AOLI: Adaptive Optics plus Lucky Imager for the WHT (4.2m) and GTC (10.5m) Telescopes.

Lead Research Organisation: University of Cambridge
Department Name: Institute of Astronomy

Abstract

The highest resolution images of faint targets ever taken in the visible or near infrared were obtained by combining Lucky Imaging with low order adaptive optics. This proposal is to develop further the technologies needed for an innovative approach to wavefront sensing that will allow dramatically fainter reference stars to be used than with conventional Shack-Hartmann sensors. These will be incorporated in an instrument to be used initially on the WHT 4.2 m with the potential to move to the GTC 10 meter telescope on La Palma. Using only faint natural guide stars, angular resolution as good as 15 milliarcseconds in the GTC and 40 milliarcseconds on the WHT in I-band will be obtained over a substantial fraction of the northern sky. The instrument is part of a collaboration led by the Institute of Astronomy of the University of Cambridge, with the IAC (La Laguna), UPCT (Cartagena), University of Cologne and the staff of the ING (La Palma).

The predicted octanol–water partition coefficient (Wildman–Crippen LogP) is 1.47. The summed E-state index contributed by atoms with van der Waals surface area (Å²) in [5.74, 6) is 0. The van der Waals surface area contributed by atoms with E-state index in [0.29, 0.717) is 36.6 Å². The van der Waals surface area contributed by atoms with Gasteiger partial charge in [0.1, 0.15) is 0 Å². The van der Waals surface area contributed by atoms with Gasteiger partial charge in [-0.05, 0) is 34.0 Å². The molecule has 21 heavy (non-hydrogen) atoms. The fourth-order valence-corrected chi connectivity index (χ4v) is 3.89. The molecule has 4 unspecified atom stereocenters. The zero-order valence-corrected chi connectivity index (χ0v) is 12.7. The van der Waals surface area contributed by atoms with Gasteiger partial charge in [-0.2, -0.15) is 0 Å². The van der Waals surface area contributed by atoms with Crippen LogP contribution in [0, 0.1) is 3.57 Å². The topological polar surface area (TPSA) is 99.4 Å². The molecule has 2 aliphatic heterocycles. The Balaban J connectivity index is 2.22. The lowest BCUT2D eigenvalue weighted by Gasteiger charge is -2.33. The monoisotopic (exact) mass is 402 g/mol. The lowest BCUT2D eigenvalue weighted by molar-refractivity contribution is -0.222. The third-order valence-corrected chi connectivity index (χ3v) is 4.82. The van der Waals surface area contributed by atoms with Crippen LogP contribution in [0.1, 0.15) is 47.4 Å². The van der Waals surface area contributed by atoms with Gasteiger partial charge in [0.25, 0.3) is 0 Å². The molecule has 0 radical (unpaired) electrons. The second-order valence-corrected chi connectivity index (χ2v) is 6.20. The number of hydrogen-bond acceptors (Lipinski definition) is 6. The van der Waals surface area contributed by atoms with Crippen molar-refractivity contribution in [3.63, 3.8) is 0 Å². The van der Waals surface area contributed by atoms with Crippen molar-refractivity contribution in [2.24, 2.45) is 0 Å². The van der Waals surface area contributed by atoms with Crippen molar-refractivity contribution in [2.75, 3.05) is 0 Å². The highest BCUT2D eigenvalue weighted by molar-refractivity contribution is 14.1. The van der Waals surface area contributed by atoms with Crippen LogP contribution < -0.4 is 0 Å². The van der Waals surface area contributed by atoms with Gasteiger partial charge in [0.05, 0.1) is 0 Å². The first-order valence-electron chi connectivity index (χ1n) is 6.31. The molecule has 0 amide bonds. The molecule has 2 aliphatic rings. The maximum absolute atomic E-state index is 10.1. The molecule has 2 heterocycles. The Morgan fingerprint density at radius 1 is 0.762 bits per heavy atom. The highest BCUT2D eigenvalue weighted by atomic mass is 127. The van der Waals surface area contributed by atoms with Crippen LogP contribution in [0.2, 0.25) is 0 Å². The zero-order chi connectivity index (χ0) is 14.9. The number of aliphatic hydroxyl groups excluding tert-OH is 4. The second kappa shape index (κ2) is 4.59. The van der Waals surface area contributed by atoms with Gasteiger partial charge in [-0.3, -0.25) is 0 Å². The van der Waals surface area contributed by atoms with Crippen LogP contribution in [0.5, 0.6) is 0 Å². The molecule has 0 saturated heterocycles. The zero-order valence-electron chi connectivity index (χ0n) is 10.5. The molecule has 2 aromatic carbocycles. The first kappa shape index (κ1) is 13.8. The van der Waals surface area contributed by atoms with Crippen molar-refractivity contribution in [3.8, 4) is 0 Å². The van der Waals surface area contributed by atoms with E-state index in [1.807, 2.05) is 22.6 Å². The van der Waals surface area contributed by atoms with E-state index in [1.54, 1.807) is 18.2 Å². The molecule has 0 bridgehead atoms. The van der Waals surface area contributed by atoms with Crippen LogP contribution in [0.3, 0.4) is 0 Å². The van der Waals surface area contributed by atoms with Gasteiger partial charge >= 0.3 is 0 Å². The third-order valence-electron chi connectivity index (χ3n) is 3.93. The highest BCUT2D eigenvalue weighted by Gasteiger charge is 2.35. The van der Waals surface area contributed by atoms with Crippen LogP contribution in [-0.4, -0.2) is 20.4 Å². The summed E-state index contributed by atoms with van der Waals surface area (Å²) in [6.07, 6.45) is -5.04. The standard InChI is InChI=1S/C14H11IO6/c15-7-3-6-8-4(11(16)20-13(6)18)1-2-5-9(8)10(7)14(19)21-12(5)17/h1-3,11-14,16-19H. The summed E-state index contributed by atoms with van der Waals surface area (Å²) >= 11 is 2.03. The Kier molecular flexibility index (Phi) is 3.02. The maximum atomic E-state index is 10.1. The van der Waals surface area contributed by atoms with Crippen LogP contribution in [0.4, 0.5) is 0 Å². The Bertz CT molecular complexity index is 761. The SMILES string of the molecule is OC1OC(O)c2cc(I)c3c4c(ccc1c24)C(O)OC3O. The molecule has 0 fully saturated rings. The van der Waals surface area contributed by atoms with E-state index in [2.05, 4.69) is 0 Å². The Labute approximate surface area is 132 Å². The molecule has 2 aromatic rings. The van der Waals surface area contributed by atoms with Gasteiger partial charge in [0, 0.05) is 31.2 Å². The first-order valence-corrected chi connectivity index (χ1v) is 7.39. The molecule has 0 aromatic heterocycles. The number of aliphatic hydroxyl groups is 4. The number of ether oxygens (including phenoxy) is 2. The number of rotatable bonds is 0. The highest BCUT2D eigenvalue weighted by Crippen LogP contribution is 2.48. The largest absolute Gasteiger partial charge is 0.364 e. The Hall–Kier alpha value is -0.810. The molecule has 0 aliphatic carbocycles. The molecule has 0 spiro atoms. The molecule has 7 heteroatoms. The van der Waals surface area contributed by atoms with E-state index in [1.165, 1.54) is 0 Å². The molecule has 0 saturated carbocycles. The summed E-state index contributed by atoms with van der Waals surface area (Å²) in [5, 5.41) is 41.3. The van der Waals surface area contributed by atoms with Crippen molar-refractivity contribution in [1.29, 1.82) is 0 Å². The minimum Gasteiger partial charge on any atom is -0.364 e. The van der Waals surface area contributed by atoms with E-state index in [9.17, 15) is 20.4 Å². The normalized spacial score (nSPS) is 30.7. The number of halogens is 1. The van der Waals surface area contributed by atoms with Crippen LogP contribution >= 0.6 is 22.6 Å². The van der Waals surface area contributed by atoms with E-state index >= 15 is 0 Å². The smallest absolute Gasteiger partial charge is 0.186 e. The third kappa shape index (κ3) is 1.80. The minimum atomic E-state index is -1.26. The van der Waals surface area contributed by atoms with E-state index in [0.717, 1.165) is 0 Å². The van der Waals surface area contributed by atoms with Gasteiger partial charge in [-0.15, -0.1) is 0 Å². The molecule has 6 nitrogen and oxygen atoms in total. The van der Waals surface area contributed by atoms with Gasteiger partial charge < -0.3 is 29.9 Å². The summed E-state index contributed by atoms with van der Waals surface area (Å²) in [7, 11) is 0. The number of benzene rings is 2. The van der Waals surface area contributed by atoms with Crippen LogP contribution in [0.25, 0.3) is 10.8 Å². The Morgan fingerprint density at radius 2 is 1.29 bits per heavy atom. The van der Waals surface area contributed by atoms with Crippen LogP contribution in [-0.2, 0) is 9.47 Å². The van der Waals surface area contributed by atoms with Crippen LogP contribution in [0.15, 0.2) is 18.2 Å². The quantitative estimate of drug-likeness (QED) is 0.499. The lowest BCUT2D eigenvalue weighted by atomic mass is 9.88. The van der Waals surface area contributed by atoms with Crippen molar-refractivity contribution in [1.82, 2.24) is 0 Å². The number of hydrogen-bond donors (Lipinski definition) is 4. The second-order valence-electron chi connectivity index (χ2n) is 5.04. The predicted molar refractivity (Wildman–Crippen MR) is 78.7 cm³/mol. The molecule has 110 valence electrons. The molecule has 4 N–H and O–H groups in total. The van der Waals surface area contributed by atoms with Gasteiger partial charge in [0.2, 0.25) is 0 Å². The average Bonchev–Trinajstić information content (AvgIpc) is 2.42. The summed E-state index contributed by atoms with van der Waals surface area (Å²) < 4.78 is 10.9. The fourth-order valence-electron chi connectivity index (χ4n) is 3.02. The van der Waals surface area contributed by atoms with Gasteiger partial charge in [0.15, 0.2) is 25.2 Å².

This project is central to the aims and aspirations of the STFC science program for astronomy. It also supports the strongly expressed wish to integrate activities of the ING with those of the IAC/GranteCan telescope on La Palma. The project builds on several exciting new technologies that have made great strides over the last year in Cambridge. In particular, much higher selection percentages are now achieved without loss of resolution. The instrument proposed here will start as a visitor instrument permanently resident on the island, with the medium-term goal of transitioning to a common user facility for use on the two La Palma telescopes. The instrument first light on the WHT will be ~18 months after kick-off and fully operational by the end of 3 years. The costs will be shared between the UK and collaborators in Spain and Germany. This proposal is for a total of £138K from STFC (£167K FEC) including components, travel and salaries. The entire project is expected to cost in the region of £1.5 million.

Planned Impact